SAN ANTONIO – If you’re stuck or working from home and you have a spotty internet connection or dead zones around the house, Wi-Fi range extenders may be an affordable solution.
“We had a dead zone on the deck in my backyard where we would hang out and barbecue,” said Consumer Reports electronics tester Rich Frisco.
So, Frisco used his own home as part of Consumer Report’s testing of Wi-Fi extenders.
“After I put the extender halfway between the router and the deck, I had a really good signal out there,” he said.
Two that did well in Consumer Reports tests were the Netgear Nighthawk EX7000, which costs $90 to $140 and the TP-Link RE220 for $30.
Internet speeds from the extender may be slower than you’re used to because extenders cut speeds in half.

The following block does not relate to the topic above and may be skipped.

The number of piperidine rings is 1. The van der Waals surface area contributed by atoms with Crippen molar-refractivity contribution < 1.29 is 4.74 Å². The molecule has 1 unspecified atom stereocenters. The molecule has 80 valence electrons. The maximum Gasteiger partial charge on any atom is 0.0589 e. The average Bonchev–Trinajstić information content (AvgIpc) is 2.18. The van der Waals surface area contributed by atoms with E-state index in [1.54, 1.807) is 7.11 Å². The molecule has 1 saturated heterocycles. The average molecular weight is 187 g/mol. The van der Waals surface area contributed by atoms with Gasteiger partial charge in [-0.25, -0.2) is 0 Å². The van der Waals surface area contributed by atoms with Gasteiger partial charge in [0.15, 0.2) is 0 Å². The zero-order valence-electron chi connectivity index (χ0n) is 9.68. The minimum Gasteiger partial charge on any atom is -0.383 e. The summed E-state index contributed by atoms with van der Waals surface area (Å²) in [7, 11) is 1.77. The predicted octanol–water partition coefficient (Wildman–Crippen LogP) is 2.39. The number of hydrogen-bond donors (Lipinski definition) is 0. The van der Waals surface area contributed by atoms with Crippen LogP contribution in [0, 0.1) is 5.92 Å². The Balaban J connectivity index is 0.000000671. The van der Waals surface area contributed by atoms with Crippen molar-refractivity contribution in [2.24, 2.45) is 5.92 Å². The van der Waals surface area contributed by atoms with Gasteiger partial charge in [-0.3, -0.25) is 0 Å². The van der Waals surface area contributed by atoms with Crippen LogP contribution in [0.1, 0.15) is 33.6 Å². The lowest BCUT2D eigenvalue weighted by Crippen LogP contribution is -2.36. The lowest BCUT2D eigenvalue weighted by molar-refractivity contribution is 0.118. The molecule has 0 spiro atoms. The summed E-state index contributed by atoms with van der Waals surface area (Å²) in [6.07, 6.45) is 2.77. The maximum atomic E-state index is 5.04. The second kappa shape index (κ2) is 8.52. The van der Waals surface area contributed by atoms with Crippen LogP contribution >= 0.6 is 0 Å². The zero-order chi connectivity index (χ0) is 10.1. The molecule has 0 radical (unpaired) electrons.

“Getting the most from your Wi-Fi extender relies on a lot of factors, including the speed of your internet service provider’s connection, the distance from your router to where you’re putting your Wi-Fi extender, and the areas of your home you’re trying to cover,” Frisco said.
If you’re having issues all over your home, you may need a mesh network, which is a system of two or more units that work together to blanket your home with a strong Wi-Fi signal. Many good mesh networks cost from $200 to $500.
A less expensive network recommended by Consumer Reports is the TP Link Deco Whole Home, a three-pack for $170.